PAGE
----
By Phillip Cooke
Working on the Adopt a Food Program initiative, a partnership between the Food Bank For New York City and NYC Service, I have had significant contact with many of the food assistance programs in our citywide network. This is a diverse group of people serving a wide variety of needs, but I have noticed one constant: in the difficult economic times we are currently going through, food programs are struggling with a rising demand for their services.
Food pantries and soup kitchens are seeing an influx of working poor: people who work part-time, full-time and often multiple jobs, but still need a little extra help to feed themselves and their families. At the same time, available funding is decreasing as individual and institutional funders are coping with diminishing resources — leading many food programs to cut back on services.
This all might sound rather alarming, but there is hope. In a time of great need, volunteers have the opportunity to make a truly lasting impact. Working with many of these programs, I have seen firsthand how volunteers are providing organizations with the support they need not only to maintain, but to improve services. Volunteers also bring skills and ideas from their own life, such as grantwriting or marketing, that can contribute a fresh perspective to their adopted food program, enhancing collaboration and innovation.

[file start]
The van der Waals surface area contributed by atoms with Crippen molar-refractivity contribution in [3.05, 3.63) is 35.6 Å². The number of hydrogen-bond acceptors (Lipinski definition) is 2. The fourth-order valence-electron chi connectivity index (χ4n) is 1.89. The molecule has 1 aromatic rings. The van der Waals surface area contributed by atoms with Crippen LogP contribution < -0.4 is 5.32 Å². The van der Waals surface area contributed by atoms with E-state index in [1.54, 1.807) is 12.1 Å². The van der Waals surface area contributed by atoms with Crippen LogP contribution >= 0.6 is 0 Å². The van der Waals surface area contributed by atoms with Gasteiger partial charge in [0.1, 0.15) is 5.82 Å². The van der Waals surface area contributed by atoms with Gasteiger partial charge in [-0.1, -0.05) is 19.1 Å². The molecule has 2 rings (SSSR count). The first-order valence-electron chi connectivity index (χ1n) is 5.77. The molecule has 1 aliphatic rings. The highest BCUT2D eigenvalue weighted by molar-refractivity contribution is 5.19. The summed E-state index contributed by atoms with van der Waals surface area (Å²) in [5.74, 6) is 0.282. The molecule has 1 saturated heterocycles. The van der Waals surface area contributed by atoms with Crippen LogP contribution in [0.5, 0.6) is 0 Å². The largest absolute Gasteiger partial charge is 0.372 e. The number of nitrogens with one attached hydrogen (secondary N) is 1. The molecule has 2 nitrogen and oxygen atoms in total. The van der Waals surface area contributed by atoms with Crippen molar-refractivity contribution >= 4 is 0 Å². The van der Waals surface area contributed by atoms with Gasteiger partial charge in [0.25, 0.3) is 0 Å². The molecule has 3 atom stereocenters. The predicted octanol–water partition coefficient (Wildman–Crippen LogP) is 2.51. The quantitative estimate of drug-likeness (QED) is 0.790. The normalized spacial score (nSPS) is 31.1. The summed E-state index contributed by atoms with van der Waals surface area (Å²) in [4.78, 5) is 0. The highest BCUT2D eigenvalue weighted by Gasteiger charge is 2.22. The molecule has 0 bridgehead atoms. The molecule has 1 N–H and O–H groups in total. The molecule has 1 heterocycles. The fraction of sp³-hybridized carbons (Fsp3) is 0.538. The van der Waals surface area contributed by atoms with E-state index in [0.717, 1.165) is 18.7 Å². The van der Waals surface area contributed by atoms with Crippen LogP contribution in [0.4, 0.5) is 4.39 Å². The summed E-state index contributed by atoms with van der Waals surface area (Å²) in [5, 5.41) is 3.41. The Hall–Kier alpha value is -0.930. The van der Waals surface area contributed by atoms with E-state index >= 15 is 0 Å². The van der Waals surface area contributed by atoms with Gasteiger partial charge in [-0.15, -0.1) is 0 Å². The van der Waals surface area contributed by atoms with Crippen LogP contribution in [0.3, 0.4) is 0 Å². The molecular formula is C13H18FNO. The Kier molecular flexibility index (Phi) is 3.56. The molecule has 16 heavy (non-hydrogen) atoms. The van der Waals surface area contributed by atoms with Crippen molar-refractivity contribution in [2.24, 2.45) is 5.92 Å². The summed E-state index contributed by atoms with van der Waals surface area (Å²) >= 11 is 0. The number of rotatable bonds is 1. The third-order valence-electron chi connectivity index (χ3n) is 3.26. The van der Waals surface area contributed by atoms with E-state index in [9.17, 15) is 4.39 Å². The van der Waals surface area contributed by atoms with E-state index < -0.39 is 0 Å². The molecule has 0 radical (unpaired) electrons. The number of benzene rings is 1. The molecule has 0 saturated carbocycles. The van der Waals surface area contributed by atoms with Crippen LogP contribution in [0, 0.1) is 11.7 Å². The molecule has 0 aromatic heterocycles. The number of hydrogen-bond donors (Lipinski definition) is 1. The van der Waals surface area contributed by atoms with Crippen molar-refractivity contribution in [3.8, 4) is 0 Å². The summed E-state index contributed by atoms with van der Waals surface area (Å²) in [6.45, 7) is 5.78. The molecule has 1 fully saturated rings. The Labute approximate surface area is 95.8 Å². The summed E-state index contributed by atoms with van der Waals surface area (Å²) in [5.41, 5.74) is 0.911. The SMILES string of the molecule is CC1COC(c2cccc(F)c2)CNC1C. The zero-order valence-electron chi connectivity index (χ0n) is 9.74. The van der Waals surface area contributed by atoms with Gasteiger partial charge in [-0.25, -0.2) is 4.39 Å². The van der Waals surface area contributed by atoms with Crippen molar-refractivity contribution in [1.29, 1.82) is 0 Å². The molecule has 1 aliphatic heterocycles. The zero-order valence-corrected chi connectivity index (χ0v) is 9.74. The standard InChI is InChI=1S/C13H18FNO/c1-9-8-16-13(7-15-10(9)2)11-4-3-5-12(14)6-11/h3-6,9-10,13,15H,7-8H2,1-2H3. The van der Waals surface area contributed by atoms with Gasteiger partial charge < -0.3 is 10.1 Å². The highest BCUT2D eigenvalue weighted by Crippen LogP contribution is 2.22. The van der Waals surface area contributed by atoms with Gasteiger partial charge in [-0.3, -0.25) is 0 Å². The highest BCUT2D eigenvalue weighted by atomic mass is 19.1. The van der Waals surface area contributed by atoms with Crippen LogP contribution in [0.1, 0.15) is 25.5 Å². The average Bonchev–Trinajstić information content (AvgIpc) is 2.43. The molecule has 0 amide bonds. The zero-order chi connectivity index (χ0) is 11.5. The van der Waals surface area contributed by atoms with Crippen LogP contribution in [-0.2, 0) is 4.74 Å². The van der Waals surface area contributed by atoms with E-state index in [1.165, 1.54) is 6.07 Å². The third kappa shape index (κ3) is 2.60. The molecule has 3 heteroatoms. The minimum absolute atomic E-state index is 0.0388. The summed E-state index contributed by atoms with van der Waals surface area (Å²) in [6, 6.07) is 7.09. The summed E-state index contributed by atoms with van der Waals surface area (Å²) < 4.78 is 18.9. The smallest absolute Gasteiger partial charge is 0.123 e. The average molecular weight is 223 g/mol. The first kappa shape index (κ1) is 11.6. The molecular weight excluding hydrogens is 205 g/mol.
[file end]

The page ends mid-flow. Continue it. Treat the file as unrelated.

In the past, I have seen so much accomplished by people working only for the knowledge that they are contributing to something much bigger than themselves. I love the enthusiasm and dedication volunteers bring to their work. So far I have seen that passion in the many groups and individuals involved with Adopt a Food Program, and I am excited to see the results of their hard work.
To adopt a food program in New York, please click here.